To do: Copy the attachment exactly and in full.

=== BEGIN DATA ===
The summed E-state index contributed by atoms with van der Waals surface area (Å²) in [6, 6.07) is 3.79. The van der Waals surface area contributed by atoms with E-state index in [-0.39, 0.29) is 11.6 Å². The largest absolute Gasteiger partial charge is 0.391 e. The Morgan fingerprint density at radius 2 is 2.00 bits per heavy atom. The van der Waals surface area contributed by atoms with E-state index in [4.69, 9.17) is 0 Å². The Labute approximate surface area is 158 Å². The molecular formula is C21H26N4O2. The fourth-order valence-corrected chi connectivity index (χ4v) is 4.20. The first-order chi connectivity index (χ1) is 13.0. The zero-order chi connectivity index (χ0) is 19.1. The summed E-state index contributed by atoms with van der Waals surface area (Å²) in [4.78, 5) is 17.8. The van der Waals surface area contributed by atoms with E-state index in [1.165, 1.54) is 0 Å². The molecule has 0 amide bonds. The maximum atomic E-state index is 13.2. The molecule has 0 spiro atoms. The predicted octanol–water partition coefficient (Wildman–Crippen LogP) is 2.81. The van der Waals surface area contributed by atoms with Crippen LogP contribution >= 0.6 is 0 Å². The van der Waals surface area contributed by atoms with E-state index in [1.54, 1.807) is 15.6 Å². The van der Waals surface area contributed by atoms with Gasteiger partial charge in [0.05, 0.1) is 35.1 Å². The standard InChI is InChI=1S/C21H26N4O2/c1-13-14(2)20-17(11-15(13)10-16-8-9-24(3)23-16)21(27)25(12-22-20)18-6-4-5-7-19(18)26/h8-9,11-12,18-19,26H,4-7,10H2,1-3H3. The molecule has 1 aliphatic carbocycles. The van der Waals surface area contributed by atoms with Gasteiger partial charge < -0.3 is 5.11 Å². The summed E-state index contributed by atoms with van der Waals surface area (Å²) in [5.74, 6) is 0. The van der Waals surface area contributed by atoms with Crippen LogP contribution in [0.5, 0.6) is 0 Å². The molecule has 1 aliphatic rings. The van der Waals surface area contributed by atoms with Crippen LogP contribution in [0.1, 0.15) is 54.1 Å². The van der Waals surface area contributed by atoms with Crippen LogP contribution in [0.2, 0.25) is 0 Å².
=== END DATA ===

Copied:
The summed E-state index contributed by atoms with van der Waals surface area (Å²) in [6, 6.07) is 3.79. The van der Waals surface area contributed by atoms with E-state index in [-0.39, 0.29) is 11.6 Å². The largest absolute Gasteiger partial charge is 0.391 e. The Morgan fingerprint density at radius 2 is 2.00 bits per heavy atom. The van der Waals surface area contributed by atoms with E-state index in [4.69, 9.17) is 0 Å². The Labute approximate surface area is 158 Å². The molecular formula is C21H26N4O2. The fourth-order valence-corrected chi connectivity index (χ4v) is 4.20. The first-order chi connectivity index (χ1) is 13.0. The zero-order chi connectivity index (χ0) is 19.1. The summed E-state index contributed by atoms with van der Waals surface area (Å²) in [4.78, 5) is 17.8. The van der Waals surface area contributed by atoms with E-state index in [1.165, 1.54) is 0 Å². The molecule has 0 amide bonds. The maximum atomic E-state index is 13.2. The molecule has 0 spiro atoms. The predicted octanol–water partition coefficient (Wildman–Crippen LogP) is 2.81. The van der Waals surface area contributed by atoms with Crippen LogP contribution >= 0.6 is 0 Å². The van der Waals surface area contributed by atoms with E-state index in [1.54, 1.807) is 15.6 Å². The van der Waals surface area contributed by atoms with Gasteiger partial charge in [0.05, 0.1) is 35.1 Å². The standard InChI is InChI=1S/C21H26N4O2/c1-13-14(2)20-17(11-15(13)10-16-8-9-24(3)23-16)21(27)25(12-22-20)18-6-4-5-7-19(18)26/h8-9,11-12,18-19,26H,4-7,10H2,1-3H3. The molecule has 1 aliphatic carbocycles. The van der Waals surface area contributed by atoms with Gasteiger partial charge < -0.3 is 5.11 Å². The summed E-state index contributed by atoms with van der Waals surface area (Å²) in [5.74, 6) is 0. The van der Waals surface area contributed by atoms with Crippen LogP contribution in [0.5, 0.6) is 0 Å². The molecule has 1 aliphatic rings. The van der Waals surface area contributed by atoms with Crippen LogP contribution in [0.1, 0.15) is 54.1 Å². The van der Waals surface area contributed by atoms with Crippen LogP contribution in [0.2, 0.25) is 0 Å².